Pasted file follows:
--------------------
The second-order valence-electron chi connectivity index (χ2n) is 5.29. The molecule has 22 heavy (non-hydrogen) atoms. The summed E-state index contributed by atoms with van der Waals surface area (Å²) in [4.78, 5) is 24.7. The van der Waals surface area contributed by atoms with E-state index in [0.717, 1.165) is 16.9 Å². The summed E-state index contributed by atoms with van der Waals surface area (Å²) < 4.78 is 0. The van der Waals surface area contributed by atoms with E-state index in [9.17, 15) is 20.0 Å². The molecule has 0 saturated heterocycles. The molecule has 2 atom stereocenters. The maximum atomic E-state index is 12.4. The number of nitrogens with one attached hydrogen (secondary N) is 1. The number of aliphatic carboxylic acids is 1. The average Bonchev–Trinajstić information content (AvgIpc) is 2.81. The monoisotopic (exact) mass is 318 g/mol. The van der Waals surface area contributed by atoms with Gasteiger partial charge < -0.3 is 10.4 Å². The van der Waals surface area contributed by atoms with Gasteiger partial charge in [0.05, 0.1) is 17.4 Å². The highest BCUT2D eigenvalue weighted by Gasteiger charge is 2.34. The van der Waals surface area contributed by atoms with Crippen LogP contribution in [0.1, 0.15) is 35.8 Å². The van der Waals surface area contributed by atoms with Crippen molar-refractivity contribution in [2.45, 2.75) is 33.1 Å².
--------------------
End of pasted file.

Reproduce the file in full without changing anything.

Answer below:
The second-order valence-electron chi connectivity index (χ2n) is 5.29. The molecule has 22 heavy (non-hydrogen) atoms. The summed E-state index contributed by atoms with van der Waals surface area (Å²) in [4.78, 5) is 24.7. The van der Waals surface area contributed by atoms with E-state index in [0.717, 1.165) is 16.9 Å². The summed E-state index contributed by atoms with van der Waals surface area (Å²) < 4.78 is 0. The van der Waals surface area contributed by atoms with E-state index in [9.17, 15) is 20.0 Å². The molecule has 0 saturated heterocycles. The molecule has 2 atom stereocenters. The maximum atomic E-state index is 12.4. The number of nitrogens with one attached hydrogen (secondary N) is 1. The number of aliphatic carboxylic acids is 1. The average Bonchev–Trinajstić information content (AvgIpc) is 2.81. The monoisotopic (exact) mass is 318 g/mol. The van der Waals surface area contributed by atoms with Gasteiger partial charge < -0.3 is 10.4 Å². The van der Waals surface area contributed by atoms with Gasteiger partial charge in [0.05, 0.1) is 17.4 Å². The highest BCUT2D eigenvalue weighted by Gasteiger charge is 2.34. The van der Waals surface area contributed by atoms with Crippen LogP contribution in [0.1, 0.15) is 35.8 Å². The van der Waals surface area contributed by atoms with Crippen molar-refractivity contribution in [2.45, 2.75) is 33.1 Å².